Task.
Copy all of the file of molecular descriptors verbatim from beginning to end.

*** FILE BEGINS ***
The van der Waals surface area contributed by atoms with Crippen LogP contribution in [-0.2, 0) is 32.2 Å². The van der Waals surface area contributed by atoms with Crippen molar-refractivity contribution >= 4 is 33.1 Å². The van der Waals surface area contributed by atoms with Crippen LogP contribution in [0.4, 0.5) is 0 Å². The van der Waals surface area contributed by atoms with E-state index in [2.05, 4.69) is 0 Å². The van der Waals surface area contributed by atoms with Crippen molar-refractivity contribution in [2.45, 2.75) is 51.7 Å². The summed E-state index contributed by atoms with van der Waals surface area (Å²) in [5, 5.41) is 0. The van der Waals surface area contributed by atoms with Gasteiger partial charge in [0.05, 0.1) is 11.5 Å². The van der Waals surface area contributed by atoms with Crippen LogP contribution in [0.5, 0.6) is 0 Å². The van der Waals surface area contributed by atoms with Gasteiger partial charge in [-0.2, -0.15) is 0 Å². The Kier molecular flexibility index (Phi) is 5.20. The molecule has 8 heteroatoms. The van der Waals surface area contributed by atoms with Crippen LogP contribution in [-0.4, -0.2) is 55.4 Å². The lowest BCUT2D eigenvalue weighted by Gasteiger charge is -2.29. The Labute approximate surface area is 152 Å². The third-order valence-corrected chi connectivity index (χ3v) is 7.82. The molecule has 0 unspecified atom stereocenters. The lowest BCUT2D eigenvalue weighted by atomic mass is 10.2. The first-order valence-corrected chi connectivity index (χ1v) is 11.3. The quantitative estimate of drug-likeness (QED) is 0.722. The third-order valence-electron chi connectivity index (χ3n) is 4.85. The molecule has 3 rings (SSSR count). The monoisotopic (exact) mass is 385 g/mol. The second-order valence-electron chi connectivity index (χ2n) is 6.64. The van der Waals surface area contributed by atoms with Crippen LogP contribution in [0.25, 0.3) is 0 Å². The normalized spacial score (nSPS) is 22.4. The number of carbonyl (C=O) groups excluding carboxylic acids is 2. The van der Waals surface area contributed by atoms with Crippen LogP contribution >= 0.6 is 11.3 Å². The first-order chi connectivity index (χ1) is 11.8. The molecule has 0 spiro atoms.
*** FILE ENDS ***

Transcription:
The van der Waals surface area contributed by atoms with Crippen LogP contribution in [-0.2, 0) is 32.2 Å². The van der Waals surface area contributed by atoms with Crippen molar-refractivity contribution >= 4 is 33.1 Å². The van der Waals surface area contributed by atoms with Crippen LogP contribution in [0.4, 0.5) is 0 Å². The van der Waals surface area contributed by atoms with E-state index in [2.05, 4.69) is 0 Å². The van der Waals surface area contributed by atoms with Crippen molar-refractivity contribution in [2.45, 2.75) is 51.7 Å². The summed E-state index contributed by atoms with van der Waals surface area (Å²) in [5, 5.41) is 0. The van der Waals surface area contributed by atoms with Gasteiger partial charge in [0.05, 0.1) is 11.5 Å². The van der Waals surface area contributed by atoms with Crippen LogP contribution in [0.5, 0.6) is 0 Å². The van der Waals surface area contributed by atoms with Gasteiger partial charge in [-0.2, -0.15) is 0 Å². The Kier molecular flexibility index (Phi) is 5.20. The molecule has 8 heteroatoms. The van der Waals surface area contributed by atoms with Crippen LogP contribution in [-0.4, -0.2) is 55.4 Å². The lowest BCUT2D eigenvalue weighted by Gasteiger charge is -2.29. The Labute approximate surface area is 152 Å². The third-order valence-corrected chi connectivity index (χ3v) is 7.82. The molecule has 0 unspecified atom stereocenters. The lowest BCUT2D eigenvalue weighted by atomic mass is 10.2. The first-order valence-corrected chi connectivity index (χ1v) is 11.3. The quantitative estimate of drug-likeness (QED) is 0.722. The third-order valence-electron chi connectivity index (χ3n) is 4.85. The molecule has 3 rings (SSSR count). The monoisotopic (exact) mass is 385 g/mol. The second-order valence-electron chi connectivity index (χ2n) is 6.64. The van der Waals surface area contributed by atoms with Crippen LogP contribution in [0.25, 0.3) is 0 Å². The normalized spacial score (nSPS) is 22.4. The number of carbonyl (C=O) groups excluding carboxylic acids is 2. The van der Waals surface area contributed by atoms with Crippen LogP contribution >= 0.6 is 11.3 Å². The first-order chi connectivity index (χ1) is 11.8. The molecule has 0 spiro atoms.